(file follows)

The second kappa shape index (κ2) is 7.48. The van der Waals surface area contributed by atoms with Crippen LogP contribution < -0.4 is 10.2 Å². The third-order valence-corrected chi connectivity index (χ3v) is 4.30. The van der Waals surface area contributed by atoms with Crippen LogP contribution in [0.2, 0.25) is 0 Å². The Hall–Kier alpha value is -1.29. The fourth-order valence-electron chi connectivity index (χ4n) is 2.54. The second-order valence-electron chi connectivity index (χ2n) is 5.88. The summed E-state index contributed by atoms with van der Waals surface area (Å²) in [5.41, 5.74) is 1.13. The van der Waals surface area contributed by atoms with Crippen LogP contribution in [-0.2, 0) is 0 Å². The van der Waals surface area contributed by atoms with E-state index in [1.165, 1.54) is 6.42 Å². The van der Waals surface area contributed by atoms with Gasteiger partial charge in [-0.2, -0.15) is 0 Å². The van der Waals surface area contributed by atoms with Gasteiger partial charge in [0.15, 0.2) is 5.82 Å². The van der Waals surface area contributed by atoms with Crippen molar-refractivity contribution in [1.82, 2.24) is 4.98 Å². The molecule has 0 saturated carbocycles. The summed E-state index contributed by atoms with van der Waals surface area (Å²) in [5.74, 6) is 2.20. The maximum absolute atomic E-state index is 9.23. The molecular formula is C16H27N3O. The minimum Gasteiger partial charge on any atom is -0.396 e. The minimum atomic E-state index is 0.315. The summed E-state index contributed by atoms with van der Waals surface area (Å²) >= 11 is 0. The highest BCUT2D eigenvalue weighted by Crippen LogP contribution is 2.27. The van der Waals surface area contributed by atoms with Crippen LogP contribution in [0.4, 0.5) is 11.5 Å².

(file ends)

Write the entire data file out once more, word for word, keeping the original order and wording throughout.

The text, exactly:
The second kappa shape index (κ2) is 7.48. The van der Waals surface area contributed by atoms with Crippen LogP contribution < -0.4 is 10.2 Å². The third-order valence-corrected chi connectivity index (χ3v) is 4.30. The van der Waals surface area contributed by atoms with Crippen LogP contribution in [0.2, 0.25) is 0 Å². The Hall–Kier alpha value is -1.29. The fourth-order valence-electron chi connectivity index (χ4n) is 2.54. The second-order valence-electron chi connectivity index (χ2n) is 5.88. The summed E-state index contributed by atoms with van der Waals surface area (Å²) in [5.41, 5.74) is 1.13. The van der Waals surface area contributed by atoms with Crippen LogP contribution in [-0.2, 0) is 0 Å². The van der Waals surface area contributed by atoms with E-state index in [1.165, 1.54) is 6.42 Å². The van der Waals surface area contributed by atoms with Gasteiger partial charge in [-0.2, -0.15) is 0 Å². The van der Waals surface area contributed by atoms with Gasteiger partial charge in [0.15, 0.2) is 5.82 Å². The van der Waals surface area contributed by atoms with Crippen molar-refractivity contribution in [1.82, 2.24) is 4.98 Å². The molecule has 0 saturated carbocycles. The summed E-state index contributed by atoms with van der Waals surface area (Å²) in [5.74, 6) is 2.20. The maximum absolute atomic E-state index is 9.23. The molecular formula is C16H27N3O. The minimum Gasteiger partial charge on any atom is -0.396 e. The minimum atomic E-state index is 0.315. The summed E-state index contributed by atoms with van der Waals surface area (Å²) >= 11 is 0. The highest BCUT2D eigenvalue weighted by Crippen LogP contribution is 2.27. The van der Waals surface area contributed by atoms with Crippen LogP contribution in [0.4, 0.5) is 11.5 Å².